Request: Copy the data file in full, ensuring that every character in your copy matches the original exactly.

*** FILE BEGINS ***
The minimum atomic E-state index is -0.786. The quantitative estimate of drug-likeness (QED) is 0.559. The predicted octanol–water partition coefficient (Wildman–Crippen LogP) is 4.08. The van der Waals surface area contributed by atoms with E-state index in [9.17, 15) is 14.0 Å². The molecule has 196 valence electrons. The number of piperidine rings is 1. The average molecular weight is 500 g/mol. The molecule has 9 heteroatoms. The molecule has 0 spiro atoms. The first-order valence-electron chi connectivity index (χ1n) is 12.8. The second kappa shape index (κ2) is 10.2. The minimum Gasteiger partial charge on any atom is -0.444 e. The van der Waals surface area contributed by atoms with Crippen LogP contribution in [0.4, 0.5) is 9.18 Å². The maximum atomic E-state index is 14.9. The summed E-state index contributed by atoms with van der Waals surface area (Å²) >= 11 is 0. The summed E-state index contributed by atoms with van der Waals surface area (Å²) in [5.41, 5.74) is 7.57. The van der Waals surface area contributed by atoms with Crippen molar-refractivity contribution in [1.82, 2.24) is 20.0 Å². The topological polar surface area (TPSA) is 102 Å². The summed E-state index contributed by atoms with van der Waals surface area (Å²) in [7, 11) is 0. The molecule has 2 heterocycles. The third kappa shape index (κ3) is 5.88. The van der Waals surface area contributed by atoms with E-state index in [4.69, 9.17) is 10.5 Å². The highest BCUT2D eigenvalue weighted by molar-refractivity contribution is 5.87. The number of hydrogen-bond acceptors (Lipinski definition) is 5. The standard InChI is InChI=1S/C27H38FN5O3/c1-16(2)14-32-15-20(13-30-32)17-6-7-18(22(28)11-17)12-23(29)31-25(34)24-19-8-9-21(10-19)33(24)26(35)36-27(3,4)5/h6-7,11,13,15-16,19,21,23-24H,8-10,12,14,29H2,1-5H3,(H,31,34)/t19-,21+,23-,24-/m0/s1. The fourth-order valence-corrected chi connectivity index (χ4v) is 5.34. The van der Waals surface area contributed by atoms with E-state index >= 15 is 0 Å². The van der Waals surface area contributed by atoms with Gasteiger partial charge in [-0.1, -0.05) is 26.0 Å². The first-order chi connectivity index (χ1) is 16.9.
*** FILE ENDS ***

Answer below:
The minimum atomic E-state index is -0.786. The quantitative estimate of drug-likeness (QED) is 0.559. The predicted octanol–water partition coefficient (Wildman–Crippen LogP) is 4.08. The van der Waals surface area contributed by atoms with E-state index in [9.17, 15) is 14.0 Å². The molecule has 196 valence electrons. The number of piperidine rings is 1. The average molecular weight is 500 g/mol. The molecule has 9 heteroatoms. The molecule has 0 spiro atoms. The first-order valence-electron chi connectivity index (χ1n) is 12.8. The second kappa shape index (κ2) is 10.2. The minimum Gasteiger partial charge on any atom is -0.444 e. The van der Waals surface area contributed by atoms with Crippen LogP contribution in [0.4, 0.5) is 9.18 Å². The maximum atomic E-state index is 14.9. The summed E-state index contributed by atoms with van der Waals surface area (Å²) >= 11 is 0. The summed E-state index contributed by atoms with van der Waals surface area (Å²) in [5.41, 5.74) is 7.57. The van der Waals surface area contributed by atoms with Crippen molar-refractivity contribution in [1.82, 2.24) is 20.0 Å². The topological polar surface area (TPSA) is 102 Å². The summed E-state index contributed by atoms with van der Waals surface area (Å²) in [7, 11) is 0. The molecule has 2 heterocycles. The third kappa shape index (κ3) is 5.88. The van der Waals surface area contributed by atoms with E-state index in [4.69, 9.17) is 10.5 Å². The highest BCUT2D eigenvalue weighted by molar-refractivity contribution is 5.87. The number of hydrogen-bond acceptors (Lipinski definition) is 5. The standard InChI is InChI=1S/C27H38FN5O3/c1-16(2)14-32-15-20(13-30-32)17-6-7-18(22(28)11-17)12-23(29)31-25(34)24-19-8-9-21(10-19)33(24)26(35)36-27(3,4)5/h6-7,11,13,15-16,19,21,23-24H,8-10,12,14,29H2,1-5H3,(H,31,34)/t19-,21+,23-,24-/m0/s1. The fourth-order valence-corrected chi connectivity index (χ4v) is 5.34. The van der Waals surface area contributed by atoms with E-state index >= 15 is 0 Å². The van der Waals surface area contributed by atoms with Gasteiger partial charge in [-0.1, -0.05) is 26.0 Å². The first-order chi connectivity index (χ1) is 16.9.